In This Review

Latin America and the Caribbean's Response to the Growth of China and India: Overview of Research Findings and Policy Implications
Latin America and the Caribbean's Response to the Growth of China and India: Overview of Research Findings and Policy Implications
By Guillermo Perry
World Bank, 2006, 43 pp
Angel or Devil? China's Trade Impact on Latin American Emerging Markets
Angel or Devil? China's Trade Impact on Latin American Emerging Markets
By Jorge Blázquez-Lidoy, Javier Rodríguez, and Javier Santiso
OECD, 2006, 54 pp

Drawing on a large set of technical background papers, World Bank economists report that the rise of China and India is bestowing substantive net benefits on Latin America, through higher commodity prices, cheaper industrial inputs, and growing capital inflows. Moreover, if Latin American governments adopt appropriate offensive investment and trade strategies -- including negotiating bilateral free-trade agreements -- Latin American exporters should be able to successfully penetrate the burgeoning Asian commercial markets and better integrate themselves into Asian-linked global production networks. Joint Chinese-Brazilian production of remote sensor satellites suggests an exciting potential for trans-Pacific cooperation in technological innovation. Of course, there are losers, notably Mexican manufacturers (in electronics, apparel, and furniture) competing toe to toe with Chinese firms in the U.S. market, and Indian business services may be smarter and cheaper than the Latin American offer. Asian imports have also contributed, although in a relatively minor way, to the contraction of manufacturing employment in some Latin American countries.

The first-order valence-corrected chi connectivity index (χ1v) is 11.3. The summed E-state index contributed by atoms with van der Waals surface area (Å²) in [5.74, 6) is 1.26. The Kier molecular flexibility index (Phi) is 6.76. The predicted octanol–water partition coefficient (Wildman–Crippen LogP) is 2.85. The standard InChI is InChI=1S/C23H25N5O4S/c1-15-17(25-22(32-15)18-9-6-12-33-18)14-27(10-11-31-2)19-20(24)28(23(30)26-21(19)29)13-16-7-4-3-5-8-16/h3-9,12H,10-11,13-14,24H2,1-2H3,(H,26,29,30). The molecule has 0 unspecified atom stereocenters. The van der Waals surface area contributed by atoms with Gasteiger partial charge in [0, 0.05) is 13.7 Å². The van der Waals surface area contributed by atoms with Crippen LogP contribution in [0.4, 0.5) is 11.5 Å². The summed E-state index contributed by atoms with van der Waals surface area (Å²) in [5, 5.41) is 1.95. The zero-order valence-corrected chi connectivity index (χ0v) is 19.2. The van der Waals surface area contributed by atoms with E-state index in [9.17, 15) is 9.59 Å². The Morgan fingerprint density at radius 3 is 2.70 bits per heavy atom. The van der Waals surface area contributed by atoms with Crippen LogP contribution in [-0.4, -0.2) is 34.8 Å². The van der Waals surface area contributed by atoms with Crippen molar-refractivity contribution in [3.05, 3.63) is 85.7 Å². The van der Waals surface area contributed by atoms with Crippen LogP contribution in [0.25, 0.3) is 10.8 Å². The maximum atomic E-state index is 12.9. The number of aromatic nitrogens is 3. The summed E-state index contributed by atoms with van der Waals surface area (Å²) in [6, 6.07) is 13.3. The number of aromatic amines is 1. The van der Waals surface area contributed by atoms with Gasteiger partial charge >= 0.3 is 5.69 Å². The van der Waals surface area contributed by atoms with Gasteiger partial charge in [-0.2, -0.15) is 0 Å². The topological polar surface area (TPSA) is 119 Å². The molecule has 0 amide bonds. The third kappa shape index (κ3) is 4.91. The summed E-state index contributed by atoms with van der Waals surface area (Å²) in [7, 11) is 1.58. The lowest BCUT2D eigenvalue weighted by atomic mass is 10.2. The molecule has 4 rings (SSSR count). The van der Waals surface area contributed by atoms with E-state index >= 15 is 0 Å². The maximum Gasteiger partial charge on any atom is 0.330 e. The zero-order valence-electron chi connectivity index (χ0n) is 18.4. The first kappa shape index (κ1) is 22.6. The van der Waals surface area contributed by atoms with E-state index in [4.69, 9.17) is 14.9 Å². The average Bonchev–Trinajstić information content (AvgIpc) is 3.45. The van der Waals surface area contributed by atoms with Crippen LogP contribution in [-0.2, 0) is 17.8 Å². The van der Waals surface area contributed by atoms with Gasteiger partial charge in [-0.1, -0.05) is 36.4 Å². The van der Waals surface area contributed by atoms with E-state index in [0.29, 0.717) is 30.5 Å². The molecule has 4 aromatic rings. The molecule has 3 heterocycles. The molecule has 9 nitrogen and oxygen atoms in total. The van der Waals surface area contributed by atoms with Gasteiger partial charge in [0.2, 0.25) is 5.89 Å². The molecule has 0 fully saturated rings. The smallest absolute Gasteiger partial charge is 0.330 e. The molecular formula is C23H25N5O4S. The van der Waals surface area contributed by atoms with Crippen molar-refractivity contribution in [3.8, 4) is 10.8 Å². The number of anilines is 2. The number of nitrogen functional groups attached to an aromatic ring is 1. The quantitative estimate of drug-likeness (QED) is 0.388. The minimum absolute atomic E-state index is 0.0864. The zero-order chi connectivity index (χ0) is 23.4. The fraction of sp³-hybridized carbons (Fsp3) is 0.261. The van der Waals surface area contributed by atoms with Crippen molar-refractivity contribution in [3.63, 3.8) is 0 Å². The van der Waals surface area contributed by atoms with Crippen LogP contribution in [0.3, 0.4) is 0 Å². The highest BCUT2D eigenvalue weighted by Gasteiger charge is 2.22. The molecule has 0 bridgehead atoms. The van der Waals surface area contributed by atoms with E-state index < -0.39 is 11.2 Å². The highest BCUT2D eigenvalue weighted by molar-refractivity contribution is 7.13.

Economists from the Organization for Economic Cooperation and Development (OECD) generally concur with their World Bank counterparts: as seen through the Latin American lens, China is closer to heaven than hell. Even if China's export surge and export surplus are "short-term" problems, in the long term Chinese imports will catch up, easing pressure on other developing economies. Nevertheless, the OECD study warns, Chinese manufacturing wages are a mere quarter of the Latin American average, and the Chinese labor market is endlessly abundant. To compete, Latin America (especially Mexico and Central America) should take advantage of its geographic proximity to the world's largest import market, for the relative costs of trade can be more important than relative tariff rates. For example, an important complement to the Central American Free Trade Agreement (CAFTA) would be the construction of the long-awaited Panama-Puebla highway. Happily, capital-rich China and Japan may themselves supply financing for such large infrastructure projects. Another upside to the rise of East Asia is the positive "cognitive effect": Latin Americans recognize the success of "pragmatic," export-driven economies.